greygirlbeast
Jan. 14th, 2010 07:55 pm (UTC)

Okay...took me a moment to realize these are responses to yesterday's entry.

Only if people will read it.

No...not really. I view a novel much the way I view any time- or worldline. An infinitude of possibilities lies ahead of me. As the writer, every word I lay down, reduces an infinitude to a mere multitude. I may not have made myself clear, as there's not a one-to-one correspondence between what you were saying and what I was saying. I just saw a certain similarity. But yes, of course the issue of alienation only arises if we assume readers are permitted the opportunity to enter the equation.

It’s easier to sell a screenplay for something if you first write a book about it and get it published. So you’ve already done the hardest part, seems to me.

That's not necessarily true. Most screenplays are not adaptations from print. In fact, unless a book did very, very well, it has little (not zero, but little) chance of being adapted these days.

thimbleofrain
Jan. 14th, 2010 11:42 pm (UTC)
No...not really. I view a novel much the way I view any time- or worldline. An infinitude of possibilities lies ahead of me. As the writer, every word I lay down, reduces an infinitude to a mere multitude. I may not have made myself clear, as there's not a one-to-one correspondence between what you were saying and what I was saying. I just saw a certain similarity. But yes, of course the issue of alienation only arises if we assume readers are permitted the opportunity to enter the equation.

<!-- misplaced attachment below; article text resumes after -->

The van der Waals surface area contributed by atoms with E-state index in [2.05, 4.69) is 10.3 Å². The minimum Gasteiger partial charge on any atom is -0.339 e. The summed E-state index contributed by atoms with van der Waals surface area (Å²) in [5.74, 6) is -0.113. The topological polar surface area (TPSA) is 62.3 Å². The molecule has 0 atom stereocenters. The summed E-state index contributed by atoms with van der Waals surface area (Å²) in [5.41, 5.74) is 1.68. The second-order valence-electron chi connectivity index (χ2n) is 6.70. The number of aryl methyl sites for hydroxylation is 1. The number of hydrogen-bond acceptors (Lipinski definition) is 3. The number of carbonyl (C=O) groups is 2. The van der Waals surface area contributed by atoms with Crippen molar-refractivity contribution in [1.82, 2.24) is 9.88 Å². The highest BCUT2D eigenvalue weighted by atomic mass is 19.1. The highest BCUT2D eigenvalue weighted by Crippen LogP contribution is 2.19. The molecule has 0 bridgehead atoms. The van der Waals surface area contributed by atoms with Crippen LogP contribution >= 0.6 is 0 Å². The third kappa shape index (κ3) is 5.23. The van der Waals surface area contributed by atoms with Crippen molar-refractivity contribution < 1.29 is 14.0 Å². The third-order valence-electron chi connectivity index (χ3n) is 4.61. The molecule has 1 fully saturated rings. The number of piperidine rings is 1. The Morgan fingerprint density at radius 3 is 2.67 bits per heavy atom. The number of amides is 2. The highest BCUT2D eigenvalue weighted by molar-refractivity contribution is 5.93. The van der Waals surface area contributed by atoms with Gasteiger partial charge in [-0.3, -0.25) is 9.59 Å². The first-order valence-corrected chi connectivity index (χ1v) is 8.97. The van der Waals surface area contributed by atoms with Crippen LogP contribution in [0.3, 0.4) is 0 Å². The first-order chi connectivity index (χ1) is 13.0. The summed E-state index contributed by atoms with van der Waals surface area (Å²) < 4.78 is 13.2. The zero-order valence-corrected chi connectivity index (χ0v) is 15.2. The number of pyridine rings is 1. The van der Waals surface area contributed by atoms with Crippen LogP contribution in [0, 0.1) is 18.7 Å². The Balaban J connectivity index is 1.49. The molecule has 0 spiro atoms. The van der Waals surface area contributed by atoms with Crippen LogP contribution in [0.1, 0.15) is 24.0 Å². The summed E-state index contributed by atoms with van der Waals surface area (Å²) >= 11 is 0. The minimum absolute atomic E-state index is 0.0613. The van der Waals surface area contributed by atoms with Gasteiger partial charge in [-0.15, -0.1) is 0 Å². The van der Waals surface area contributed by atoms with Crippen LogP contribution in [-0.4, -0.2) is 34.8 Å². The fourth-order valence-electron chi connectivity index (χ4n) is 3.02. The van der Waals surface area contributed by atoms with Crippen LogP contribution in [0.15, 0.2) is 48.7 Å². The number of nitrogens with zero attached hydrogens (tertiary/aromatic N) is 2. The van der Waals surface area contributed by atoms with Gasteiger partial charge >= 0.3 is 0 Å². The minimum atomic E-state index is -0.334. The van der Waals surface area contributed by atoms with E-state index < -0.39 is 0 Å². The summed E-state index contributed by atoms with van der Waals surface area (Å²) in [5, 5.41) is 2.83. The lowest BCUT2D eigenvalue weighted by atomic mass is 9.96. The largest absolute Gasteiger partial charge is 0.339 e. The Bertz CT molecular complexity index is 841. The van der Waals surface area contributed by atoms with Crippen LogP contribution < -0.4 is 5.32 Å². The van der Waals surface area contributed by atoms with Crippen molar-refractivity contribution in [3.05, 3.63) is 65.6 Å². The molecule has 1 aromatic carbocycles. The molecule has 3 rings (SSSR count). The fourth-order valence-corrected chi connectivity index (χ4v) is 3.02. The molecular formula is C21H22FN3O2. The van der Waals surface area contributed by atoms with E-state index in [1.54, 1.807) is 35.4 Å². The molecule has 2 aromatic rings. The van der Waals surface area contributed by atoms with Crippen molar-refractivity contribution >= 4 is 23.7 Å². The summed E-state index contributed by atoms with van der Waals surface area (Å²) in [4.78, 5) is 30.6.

Sorry. I was trying to be funny at my own expense. Sometimes I feel like I’m writing a novel no one will ever read.

I agree with what you are saying, about how the act of completion is also the elimination of possibility and, by extension, hope. I hadn’t really thought about it that way before. Maybe that’s why seeing your book in print can be such an emotionally neutral thing. (I’ve experienced this as well.) Even if a killing needed to be done, and there was joy in the struggle, should there be joy in the outcome?

That's not necessarily true. Most screenplays are not adaptations from print. In fact, unless a book did very, very well, it has little (not zero, but little) chance of being adapted these days.

Easier,